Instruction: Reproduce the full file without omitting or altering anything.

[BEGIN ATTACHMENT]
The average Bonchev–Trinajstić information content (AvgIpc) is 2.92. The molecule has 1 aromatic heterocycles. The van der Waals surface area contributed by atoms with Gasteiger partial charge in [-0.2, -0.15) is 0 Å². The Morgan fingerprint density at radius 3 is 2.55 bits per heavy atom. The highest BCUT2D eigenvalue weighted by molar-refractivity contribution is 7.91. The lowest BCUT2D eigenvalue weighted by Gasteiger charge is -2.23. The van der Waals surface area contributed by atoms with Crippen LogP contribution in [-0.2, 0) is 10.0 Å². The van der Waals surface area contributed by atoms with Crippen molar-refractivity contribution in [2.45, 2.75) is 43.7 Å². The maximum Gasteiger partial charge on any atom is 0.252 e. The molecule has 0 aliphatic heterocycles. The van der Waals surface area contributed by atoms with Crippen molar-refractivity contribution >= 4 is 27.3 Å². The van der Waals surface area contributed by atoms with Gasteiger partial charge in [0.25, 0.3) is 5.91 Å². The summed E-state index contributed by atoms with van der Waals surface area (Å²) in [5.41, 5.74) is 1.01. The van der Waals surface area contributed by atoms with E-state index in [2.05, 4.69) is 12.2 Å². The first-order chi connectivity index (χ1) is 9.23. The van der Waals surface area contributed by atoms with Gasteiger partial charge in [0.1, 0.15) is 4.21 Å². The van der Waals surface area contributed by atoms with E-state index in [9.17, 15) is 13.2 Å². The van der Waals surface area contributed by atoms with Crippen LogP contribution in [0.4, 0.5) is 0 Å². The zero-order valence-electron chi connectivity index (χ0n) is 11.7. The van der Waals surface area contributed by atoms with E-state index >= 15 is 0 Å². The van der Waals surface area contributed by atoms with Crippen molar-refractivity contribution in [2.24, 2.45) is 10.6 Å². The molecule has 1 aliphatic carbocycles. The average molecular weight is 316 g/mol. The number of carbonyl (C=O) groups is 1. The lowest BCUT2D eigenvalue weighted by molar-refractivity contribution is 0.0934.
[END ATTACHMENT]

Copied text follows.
The average Bonchev–Trinajstić information content (AvgIpc) is 2.92. The molecule has 1 aromatic heterocycles. The van der Waals surface area contributed by atoms with Gasteiger partial charge in [-0.2, -0.15) is 0 Å². The Morgan fingerprint density at radius 3 is 2.55 bits per heavy atom. The highest BCUT2D eigenvalue weighted by molar-refractivity contribution is 7.91. The lowest BCUT2D eigenvalue weighted by Gasteiger charge is -2.23. The van der Waals surface area contributed by atoms with Crippen LogP contribution in [-0.2, 0) is 10.0 Å². The van der Waals surface area contributed by atoms with Crippen molar-refractivity contribution in [2.45, 2.75) is 43.7 Å². The maximum Gasteiger partial charge on any atom is 0.252 e. The molecule has 0 aliphatic heterocycles. The van der Waals surface area contributed by atoms with Crippen molar-refractivity contribution >= 4 is 27.3 Å². The van der Waals surface area contributed by atoms with Gasteiger partial charge in [0.25, 0.3) is 5.91 Å². The summed E-state index contributed by atoms with van der Waals surface area (Å²) in [5.41, 5.74) is 1.01. The van der Waals surface area contributed by atoms with E-state index in [2.05, 4.69) is 12.2 Å². The first-order chi connectivity index (χ1) is 9.23. The van der Waals surface area contributed by atoms with Gasteiger partial charge in [0.1, 0.15) is 4.21 Å². The van der Waals surface area contributed by atoms with E-state index in [9.17, 15) is 13.2 Å². The van der Waals surface area contributed by atoms with Crippen LogP contribution in [0.4, 0.5) is 0 Å². The zero-order valence-electron chi connectivity index (χ0n) is 11.7. The van der Waals surface area contributed by atoms with E-state index >= 15 is 0 Å². The van der Waals surface area contributed by atoms with Crippen molar-refractivity contribution in [2.24, 2.45) is 10.6 Å². The molecule has 1 aliphatic carbocycles. The average molecular weight is 316 g/mol. The number of carbonyl (C=O) groups is 1. The lowest BCUT2D eigenvalue weighted by molar-refractivity contribution is 0.0934.